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EDITORIAL: CarperTown will never really close

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Sen. Tom Carper

Sen. Tom Carper will leave a legacy as the most-victorious elected official in state history. | DBT PHOTO BY JACOB OWENS

When I received the notice late on a Sunday evening that Sen. Tom Carper was holding an impromptu press conference just hours later to “announce his plans,” the end of CarperTown as we’ve come to know it over the last 40 years was near.

Jacob Owens
Editor
Delaware Business Times

That Carper, now 76, would step down from his senior seat in the U.S. Senate rather than seek a new six-year term is no surprise, but it undoubtedly marks a momentous change in the political landscape for Delaware.

His retirement at the end of his term in 2025 will open a Senate seat for the first time in 14 years. Even if he successfully backs a candidacy from Rep. Lisa Blunt Rochester, her ascension will open Delaware’s sole House seat.

That race is already becoming one of the most discussed in years in political circles as state senators, elected state officials and even Carney Cabinet members are sizing up their chances. The down-ballot ramifications of Carper’s decision will be significant on the legislative future of the state.

But after the West Virginia native became a Delaware son –  a journey not unlike his good friend, President Joe Biden – and became the winningest politician in state history, he will leave an indelible mark on the First State.

It was 1976, when a young Vietnam War veteran and state economic development manager made the fateful decision to run for state treasurer while laying on the beach and listening to the Delaware Democratic Party Convention proceedings on the radio conclude without a candidate in the race.

The exuberant politician-in-training worked hard to reach the public and won three consecutive elections, leading to another fateful turn in 1982. Without a candidate to challenge a scandal-plagued Republican incumbent Rep. Tom Evans, Biden cornered Carper at the Delaware State Fair.

After some arm-twisting, Carper agreed to seek Congress, and would win the race, flipping a seat held by Republicans for the previous 16 years.

While he carved out a role in Congress promoting banking deregulation and environmental protections, he also spent a considerable amount of time at home cleaning up the state’s Democratic Party. Carper recruited new candidates to push out old party bosses in New Castle County, including several who had been snared in federal investigations. In doing so, he became one of the most well-liked Democrats in the state.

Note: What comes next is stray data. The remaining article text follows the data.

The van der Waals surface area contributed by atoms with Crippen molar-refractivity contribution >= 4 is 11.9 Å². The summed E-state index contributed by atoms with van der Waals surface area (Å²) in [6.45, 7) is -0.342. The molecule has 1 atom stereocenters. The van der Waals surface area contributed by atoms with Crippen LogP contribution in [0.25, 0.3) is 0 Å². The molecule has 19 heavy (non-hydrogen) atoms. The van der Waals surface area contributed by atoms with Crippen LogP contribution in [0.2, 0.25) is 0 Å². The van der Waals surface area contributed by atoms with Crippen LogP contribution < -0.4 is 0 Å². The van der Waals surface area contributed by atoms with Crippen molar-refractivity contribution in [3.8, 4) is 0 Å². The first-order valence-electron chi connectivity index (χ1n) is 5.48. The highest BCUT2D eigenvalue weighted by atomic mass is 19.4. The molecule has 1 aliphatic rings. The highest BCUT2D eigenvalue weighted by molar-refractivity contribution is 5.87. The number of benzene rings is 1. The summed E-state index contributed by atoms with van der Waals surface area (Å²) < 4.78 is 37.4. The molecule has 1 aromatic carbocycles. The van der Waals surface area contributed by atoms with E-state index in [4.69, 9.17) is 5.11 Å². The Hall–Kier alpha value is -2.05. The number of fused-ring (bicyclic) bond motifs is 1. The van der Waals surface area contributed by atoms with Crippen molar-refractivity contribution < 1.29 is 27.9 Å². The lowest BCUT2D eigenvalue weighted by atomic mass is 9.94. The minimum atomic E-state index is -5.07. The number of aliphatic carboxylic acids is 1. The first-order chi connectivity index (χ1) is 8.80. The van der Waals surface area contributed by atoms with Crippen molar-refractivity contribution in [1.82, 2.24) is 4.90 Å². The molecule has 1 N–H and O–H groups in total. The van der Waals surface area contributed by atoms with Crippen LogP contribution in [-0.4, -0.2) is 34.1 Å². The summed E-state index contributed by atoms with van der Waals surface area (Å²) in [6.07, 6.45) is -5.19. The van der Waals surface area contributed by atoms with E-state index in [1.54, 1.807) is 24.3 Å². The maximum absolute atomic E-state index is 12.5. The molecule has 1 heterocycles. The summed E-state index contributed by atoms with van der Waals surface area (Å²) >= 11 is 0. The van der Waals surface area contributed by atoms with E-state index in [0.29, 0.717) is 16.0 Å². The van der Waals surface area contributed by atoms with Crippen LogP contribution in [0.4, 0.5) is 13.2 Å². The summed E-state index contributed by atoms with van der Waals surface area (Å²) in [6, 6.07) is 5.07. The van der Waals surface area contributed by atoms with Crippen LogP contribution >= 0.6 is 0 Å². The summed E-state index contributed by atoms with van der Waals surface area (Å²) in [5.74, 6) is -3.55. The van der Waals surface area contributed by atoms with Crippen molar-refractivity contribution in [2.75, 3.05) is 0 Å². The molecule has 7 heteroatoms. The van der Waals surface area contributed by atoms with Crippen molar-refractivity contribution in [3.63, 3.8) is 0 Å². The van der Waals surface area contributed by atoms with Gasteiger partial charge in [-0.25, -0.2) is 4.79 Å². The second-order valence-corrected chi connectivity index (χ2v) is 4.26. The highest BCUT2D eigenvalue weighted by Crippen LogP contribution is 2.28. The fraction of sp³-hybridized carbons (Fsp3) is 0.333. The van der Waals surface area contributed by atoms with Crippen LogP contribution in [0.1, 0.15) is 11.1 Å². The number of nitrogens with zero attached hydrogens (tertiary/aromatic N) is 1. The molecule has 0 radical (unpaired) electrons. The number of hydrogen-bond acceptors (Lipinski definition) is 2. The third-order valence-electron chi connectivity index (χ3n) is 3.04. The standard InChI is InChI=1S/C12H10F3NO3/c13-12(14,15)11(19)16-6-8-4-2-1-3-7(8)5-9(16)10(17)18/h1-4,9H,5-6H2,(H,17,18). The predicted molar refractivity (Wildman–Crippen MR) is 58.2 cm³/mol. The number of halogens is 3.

By the time of the 1992 gubernatorial election, it was almost a foregone conclusion that he would swap roles with then-Republican Gov. Mike Castle. “The Swap,” as it became known in Delaware, was more than just political savvy, but a recognition of like-minded goals for the First State.

“While the country veered into ideological warfare, manifested in the partisan strafing of Supreme Court nominees and the frenzy of presidential impeachment, [Castle and Carper] clung resolutely to the center and kept the ugliness out of politics here,” longtime journalist Celia Cohen wrote in her book, “Only in Delaware.”

Pete du Pont may have created “the Delaware Way,” but Carper arguably perfected it.

He brought his moralistic streak to the governor’s mansion in 1993, holding over some Republicans for his Cabinet and selecting other secretaries from out of state to the annoyance of state Democrats. Just weeks into his first term, he sank a proposed pension hike for legislators amid public scrutiny of spending. He made tax cuts, economic development, welfare reform and educational accountability hallmarks of his tenure, which could understandably come from a GOP agenda.

Carper is perhaps best remembered as governor for his stumping for economic development, saving the General Motors Boxwood plant in Newport from closing in the early 1990s, attracting AstraZeneca’s U.S. headquarters to the Wilmington suburbs and spearheading the redevelopment of Wilmington’s Riverfront.

He achieved those goals through dogged pursuit of the decision-makers and the assembly of teams who could make a difference. Carper collaborated with the autoworkers union to help spare Newport from the axe and inked the state’s then-largest incentive package for a company to beat Pennsylvania in landing upward of 5,000 high-paying bioscience jobs that have helped change the narrative of the state’s industry.

While enduring bruising campaigns and the heart-wrenching murder of his scheduler Anne Marie Fahey, Carper became the first Democrat in state history to win consecutive terms as governor. It was the dawn of a new Democratic resurgence known as CarperTown.

His lieutenant governor, Ruth Ann Minner, and finance secretary, John Carney, would both go on to become governor. His labor secretary, Blunt Rochester, reached Congress, and his support of Jack Markell launched the political career of the relatively unknown businessman to a stunning governorship of his own. He tapped the former county councilman Mike Purzycki to lead redevelopment efforts at the Riverfront, and today he serves as the city’s two-term mayor.

For an entire generation of state leadership, Carper has been a kingmaker. His impact will be felt for generations longer as those he’s influenced likewise impart their wisdom to a new generation.

So while the Boxwood plant he saved may now be gone, his iconic Chrysler minivan has been replaced with a sleek Tesla, and Arner’s, the New Castle restaurant where he ate breakfast on every Election Day for decades, may be a thing of the past, rest assured that CarperTown will endure.

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